passion rating: warm
For generations, the Kents have served proudly with the British Royal Navy. So when her younger brother refuses to report for duty, Sally Kent slips into a uniform and takes his place—at least until he comes to his senses. Boldly climbing aboard the Audacious, Sally is as able-bodied as any sailor there. But one man is making her feel tantalizingly aware of the full-bodied woman beneath her navy blues… Dedicated to his ship, sworn to his duty—and distractingly gorgeous—Lieutenant David Colyear sees through Sally’s charade, and he’s furious. But he must admit she’s the best midshipman on board—and a woman who tempts him like no other. With his own secrets to hide and his career at stake, Col agrees to keep her on. But can the passion they hide survive the perils of a battle at sea? Soon, their love and devotion will be put to the test.Dear Ms. Essex,
I’ve read and enjoyed your first three books: Georgian histories steeped in naval history. Your writing style is distinctive and seductive—you have a gift for dreamy description and passionately portrayed love scenes. I looked forward to losing myself in this book, Almost a Scandal, and was startled when, half-way through, I realized I wasn’t especially enchanted by your plot or your protagonists.
In Almost a Scandal, nineteen year old Sally Kent hates the dull land-locked life she has as a young, unmarried woman in Falmouth. All the men in her family—brothers, cousins, and her famous captain father—serve in the British Royal Navy under Admiral Nelson. The Kents, with the exception of the youngest son Richard, adore the sea and Sally is no exception. Thus, when Richard acts on his threat to run away from his sea-faring destiny—he wants to be a minister—and doesn’t show up to report for his assigned duty on His Majesty’s Ship Audacious, Sally dons his uniform and takes his place.
It wasn’t the first time Sally Kent had donned a worn, hand me-down uniform from one of her brothers’ sea chests, but it was the first time it had felt so completely, perfectly right. She had always been tall and spare, strong for a girl, but dressed in the uniform of His Majesty’s Royal Navy, she felt more than strong. She felt powerful.(I had a hard time believing any woman could pull off such a deception. How would she pee, hide having periods, or constantly keep a bunch of randy sailors at bay? But, I did some research and it turns out there were several women who did indeed serve as men in Nelson’s Navy and managed to remain undetected for years. The most famous was a woman named Hannah Snell who served for over five years on the HMS Swallow from 1745-1750.)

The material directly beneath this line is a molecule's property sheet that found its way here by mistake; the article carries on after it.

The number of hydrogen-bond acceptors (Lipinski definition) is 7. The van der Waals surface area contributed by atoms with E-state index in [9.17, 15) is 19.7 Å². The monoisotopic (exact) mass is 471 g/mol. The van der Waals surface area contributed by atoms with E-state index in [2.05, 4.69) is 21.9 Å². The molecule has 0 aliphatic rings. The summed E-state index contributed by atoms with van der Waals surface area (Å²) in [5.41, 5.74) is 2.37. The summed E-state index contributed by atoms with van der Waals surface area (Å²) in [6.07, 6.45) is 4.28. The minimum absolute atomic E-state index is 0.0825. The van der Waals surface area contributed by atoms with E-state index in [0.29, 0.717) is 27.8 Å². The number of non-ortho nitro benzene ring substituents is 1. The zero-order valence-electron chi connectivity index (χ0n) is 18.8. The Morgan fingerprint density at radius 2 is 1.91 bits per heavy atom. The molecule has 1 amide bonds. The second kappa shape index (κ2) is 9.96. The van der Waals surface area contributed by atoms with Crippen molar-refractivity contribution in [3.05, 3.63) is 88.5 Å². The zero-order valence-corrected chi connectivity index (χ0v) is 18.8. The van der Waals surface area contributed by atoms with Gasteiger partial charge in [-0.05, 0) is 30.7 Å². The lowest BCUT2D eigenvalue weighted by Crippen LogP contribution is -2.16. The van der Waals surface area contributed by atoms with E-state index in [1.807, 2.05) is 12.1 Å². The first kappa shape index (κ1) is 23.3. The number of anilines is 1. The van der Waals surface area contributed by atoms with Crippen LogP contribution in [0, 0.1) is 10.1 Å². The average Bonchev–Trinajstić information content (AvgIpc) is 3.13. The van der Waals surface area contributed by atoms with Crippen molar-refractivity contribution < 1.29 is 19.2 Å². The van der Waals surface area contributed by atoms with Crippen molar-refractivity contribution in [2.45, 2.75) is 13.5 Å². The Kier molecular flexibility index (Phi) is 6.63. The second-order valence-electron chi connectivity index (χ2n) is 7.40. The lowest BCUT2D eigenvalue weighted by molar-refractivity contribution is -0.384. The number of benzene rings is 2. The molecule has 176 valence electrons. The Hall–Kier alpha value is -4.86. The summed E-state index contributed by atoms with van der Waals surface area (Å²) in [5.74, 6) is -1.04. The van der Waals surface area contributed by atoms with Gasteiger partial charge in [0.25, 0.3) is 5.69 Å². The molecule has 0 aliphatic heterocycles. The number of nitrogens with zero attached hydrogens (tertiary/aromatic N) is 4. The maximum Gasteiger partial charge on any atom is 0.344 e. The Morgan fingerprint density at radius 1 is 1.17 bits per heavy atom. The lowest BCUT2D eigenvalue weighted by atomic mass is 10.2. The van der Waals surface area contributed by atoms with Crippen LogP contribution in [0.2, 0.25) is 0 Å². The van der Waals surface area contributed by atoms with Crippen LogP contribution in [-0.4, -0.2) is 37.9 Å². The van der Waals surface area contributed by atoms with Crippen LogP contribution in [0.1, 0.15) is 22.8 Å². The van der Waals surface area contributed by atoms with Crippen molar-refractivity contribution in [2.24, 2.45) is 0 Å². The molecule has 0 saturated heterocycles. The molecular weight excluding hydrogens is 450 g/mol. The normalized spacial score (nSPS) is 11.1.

At the dock in Portsmouth, Sally is picked up and rowed out to the Audacious by driven, darkly handsome First Lieutenant David St. Vincent Colyear. “Col” is no stranger to Sally. He’s a close friend of her older brothers and, the summer she was thirteen and he nineteen, he spent six weeks living with her family while he studied for his lieutenancy exams. Sally is panicked he’ll recognize her but he does not. She's easily brought onboard and presented to Captain Hugh McAlden (the hero of your last book, The Danger of Desire, reviewed here by Janine) and the other men aboard the ship. Everyone accepts her as a young man—she’s pretending to be Richard’s age of fifteen—and Sally is elated to finally be a midshipman. She loves the work and is a gifted sailor—flying up the rigging, full of knowledge about the sea and ships, deftly offering leadership to her peers on ship.
But, from the moment Sally steps on board, Col is strongly drawn to, as he calls her, Kent. And when, soon after she joins the crew, he hears her singing an old ditty he’d heard her sing years ago, Col suddenly realizes Kent is Sally rather than Richard. He confronts her with the truth and she begs him to let her stay onboard. Astonishingly, he does. I say astonishingly because for him to do so requires him to both break the law and risk all he’s worked for. Why does he do this? In large part because he’s desired Sally since he met her—when she was thirteen (a little icky for me)—and he’s compelled now to keep her near him.
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